You know those moments in movies where the unexplained is explained? The super scientist gives you a thirty second explanation for why a certain tech works? Or how he figured out the planet is in danger? Most of the time, that moment is the pinnacle of the 'Geek Hurdle'. Of course you might have other moments, but a majority of the cringe worthy moments, that happen in a blockbuster happen in the exposition.

Here in an uncertain terms (feel free to argue) are the top ranking Geek Hurdles.

Super Soldier - Yes Captain America I'm looking at you. Characters that have enhanced strength and speed due to a special serum, a rigorous training program, or some combination thereof. It's not to far out there, what with the accusations of doping in professional sports. Maybe they don't have a target on their chest, and they probably don't wield a shield, but they are generally believable.

God - Angels, Demons, and general biblical creatures. We live in a Judea Christian Western World were most people learn about the G-O-D when they are young, regardless of wether or not you are religious, most people will buy the big guy getting involved in some fantastic plot.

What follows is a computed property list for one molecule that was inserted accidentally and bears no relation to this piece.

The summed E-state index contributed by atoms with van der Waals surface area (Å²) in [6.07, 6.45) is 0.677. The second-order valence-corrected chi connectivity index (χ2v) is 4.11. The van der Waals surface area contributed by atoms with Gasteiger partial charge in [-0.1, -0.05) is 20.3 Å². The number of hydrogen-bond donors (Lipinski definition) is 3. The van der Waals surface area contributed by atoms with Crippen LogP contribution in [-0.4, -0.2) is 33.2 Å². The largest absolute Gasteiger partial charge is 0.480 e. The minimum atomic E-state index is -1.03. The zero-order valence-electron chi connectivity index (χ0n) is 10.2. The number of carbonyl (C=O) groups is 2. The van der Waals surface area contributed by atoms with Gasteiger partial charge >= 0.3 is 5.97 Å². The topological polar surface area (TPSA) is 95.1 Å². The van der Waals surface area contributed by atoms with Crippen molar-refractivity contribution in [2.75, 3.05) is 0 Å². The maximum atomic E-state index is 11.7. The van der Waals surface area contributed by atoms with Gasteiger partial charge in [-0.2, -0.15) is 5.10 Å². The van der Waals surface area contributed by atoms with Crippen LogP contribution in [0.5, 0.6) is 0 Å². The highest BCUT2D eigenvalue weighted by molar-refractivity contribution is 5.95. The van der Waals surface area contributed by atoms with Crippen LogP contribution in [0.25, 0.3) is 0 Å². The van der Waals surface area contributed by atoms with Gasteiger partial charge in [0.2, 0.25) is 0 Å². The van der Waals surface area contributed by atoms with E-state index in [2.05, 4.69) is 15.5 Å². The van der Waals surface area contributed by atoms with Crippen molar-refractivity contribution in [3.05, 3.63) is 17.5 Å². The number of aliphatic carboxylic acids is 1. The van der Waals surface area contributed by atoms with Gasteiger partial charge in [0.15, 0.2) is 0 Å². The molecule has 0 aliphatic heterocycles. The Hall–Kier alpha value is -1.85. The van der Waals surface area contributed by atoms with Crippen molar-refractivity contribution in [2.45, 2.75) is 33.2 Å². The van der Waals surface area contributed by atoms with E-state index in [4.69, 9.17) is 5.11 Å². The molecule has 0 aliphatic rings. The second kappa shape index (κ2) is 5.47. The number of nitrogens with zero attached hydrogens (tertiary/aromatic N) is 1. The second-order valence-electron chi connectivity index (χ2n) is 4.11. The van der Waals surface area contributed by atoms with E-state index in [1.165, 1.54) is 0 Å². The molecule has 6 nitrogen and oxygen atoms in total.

Mutants - People with special abilities, people who are different from me and you, minus the Xavier school, are generally acceptable, while they begin to strain some credibility, most people will stick around.

Vampires / Werewolves - Sparkly or not, Vamps are a bit of a pill to swallow. At this point your movie/tv show has opened a whole gate way to bigger and crazier concepts. Granted your mind knows they aren't real, but who would argue that David Boreanz is fake? Not me.

Zombies - Walking, running, stumbling, and mostly undead. Once you see these guys its over, forget about it. Realism is gone, and its time to start throwing the undead kitchen sink into the mix. No one is watching zombies and expecting them to be completely believable. If they are they've gone insane, or are watching to many zombie movies.

Magic - You might think that the mysticism would be much lower on the list. Magic is to much of a cure-all. IE Marvel's "House of M". At it's most extreme, Magic trumps plot 9 times out of 10. No matter how impressive, Magic is a costly element to add to any story.

Aliens - They used to be interesting, back before Star Trek and Babylon 5 ruined it for everyone. They've become watered down, overused, walking cliche's . When they are used these days people yawn, become disinterested, or they generally recall post traumatic stress from the last India Jones movie.